Right now, there's a crane where they are building Raleigh Slabtown, which is 174 residential units between Northwest 22nd and 23rd avenues. It's hard to remember it was ever there now, but it's the site of the old George Morlan Plumbing Supply. Raleigh Slabtown should open in August 2020.
Cruzan and Invesco have partnered on renovating Con-way's old AdTech 1 office building. And Cairn Pacific is building 350 more apartments with Prometheus (SERA again) called Saltwood 1 and 2.
Neither Portland's inclusionary zoning nor the state's new rent control laws will affect these Slabtown buildings directly. The Con-way Master Plan sketches out 1,200 units of housing, 400,000 square feet of office and 80,000 square feet of retail space. The plan is set to sunset in 2022. Buildings of a certain size built here after 2022 will have to conform to inclusionary zoning and contain 20 percent affordable housing. But the tenor of the neighborhood is set: it's more Salt & Straw than Joe's Cellar. (The quarter block beneath former bar-cum-greasy diner Joe's Cellar was recently sold.)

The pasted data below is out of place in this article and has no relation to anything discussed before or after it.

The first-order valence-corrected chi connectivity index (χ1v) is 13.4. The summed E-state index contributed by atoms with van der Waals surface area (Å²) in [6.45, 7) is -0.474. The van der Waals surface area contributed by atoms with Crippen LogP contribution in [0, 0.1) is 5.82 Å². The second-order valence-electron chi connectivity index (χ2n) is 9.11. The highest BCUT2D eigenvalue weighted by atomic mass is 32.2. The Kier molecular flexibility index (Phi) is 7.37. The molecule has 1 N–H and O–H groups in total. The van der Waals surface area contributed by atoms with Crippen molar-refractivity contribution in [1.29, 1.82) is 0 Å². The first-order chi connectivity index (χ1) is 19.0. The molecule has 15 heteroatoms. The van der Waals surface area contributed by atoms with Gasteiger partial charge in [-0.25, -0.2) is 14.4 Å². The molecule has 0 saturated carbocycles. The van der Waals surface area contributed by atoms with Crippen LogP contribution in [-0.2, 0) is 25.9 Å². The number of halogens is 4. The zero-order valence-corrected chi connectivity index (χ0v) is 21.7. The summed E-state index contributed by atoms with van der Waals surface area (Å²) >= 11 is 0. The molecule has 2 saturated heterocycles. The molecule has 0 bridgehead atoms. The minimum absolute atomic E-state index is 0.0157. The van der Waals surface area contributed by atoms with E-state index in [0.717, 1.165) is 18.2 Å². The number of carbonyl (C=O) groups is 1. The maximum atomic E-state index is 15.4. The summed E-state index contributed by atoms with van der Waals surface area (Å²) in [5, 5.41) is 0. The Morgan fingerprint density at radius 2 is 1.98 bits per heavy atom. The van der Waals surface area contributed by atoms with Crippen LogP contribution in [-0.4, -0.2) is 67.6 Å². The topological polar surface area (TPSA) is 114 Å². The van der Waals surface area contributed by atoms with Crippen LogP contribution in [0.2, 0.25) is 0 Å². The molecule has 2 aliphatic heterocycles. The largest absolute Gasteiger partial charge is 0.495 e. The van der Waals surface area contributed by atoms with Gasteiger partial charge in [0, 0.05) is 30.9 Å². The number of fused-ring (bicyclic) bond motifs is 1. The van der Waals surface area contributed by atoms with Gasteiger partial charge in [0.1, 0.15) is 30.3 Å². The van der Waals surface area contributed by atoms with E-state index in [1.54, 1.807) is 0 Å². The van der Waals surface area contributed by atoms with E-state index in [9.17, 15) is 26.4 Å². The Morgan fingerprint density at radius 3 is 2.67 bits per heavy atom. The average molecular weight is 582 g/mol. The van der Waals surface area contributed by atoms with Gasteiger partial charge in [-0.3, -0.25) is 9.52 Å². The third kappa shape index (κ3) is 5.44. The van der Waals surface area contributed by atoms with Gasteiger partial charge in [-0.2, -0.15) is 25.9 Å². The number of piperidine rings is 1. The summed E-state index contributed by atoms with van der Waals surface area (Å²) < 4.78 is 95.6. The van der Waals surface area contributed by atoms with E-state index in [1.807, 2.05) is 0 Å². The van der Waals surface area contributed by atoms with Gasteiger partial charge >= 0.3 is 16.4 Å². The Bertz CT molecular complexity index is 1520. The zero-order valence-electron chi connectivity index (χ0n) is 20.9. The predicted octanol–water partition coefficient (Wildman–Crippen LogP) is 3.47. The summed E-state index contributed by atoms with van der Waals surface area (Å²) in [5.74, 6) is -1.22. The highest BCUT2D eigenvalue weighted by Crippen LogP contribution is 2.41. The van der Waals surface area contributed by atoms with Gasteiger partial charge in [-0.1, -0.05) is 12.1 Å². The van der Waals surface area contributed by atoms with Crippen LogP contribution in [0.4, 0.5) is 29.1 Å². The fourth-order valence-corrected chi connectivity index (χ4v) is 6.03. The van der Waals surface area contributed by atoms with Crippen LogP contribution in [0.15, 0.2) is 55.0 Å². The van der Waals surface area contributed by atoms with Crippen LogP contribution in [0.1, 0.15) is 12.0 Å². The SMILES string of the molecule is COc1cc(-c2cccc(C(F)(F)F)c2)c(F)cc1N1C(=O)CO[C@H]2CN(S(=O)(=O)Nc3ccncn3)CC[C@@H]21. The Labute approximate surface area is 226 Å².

According to Santana, the Slabtown project will be completely built out in two or three years.
As they build apartments they are adding underground parking for residents, but also for office workers whose spots have been displaced.
However, office workers are still going to head into the neighborhood to work.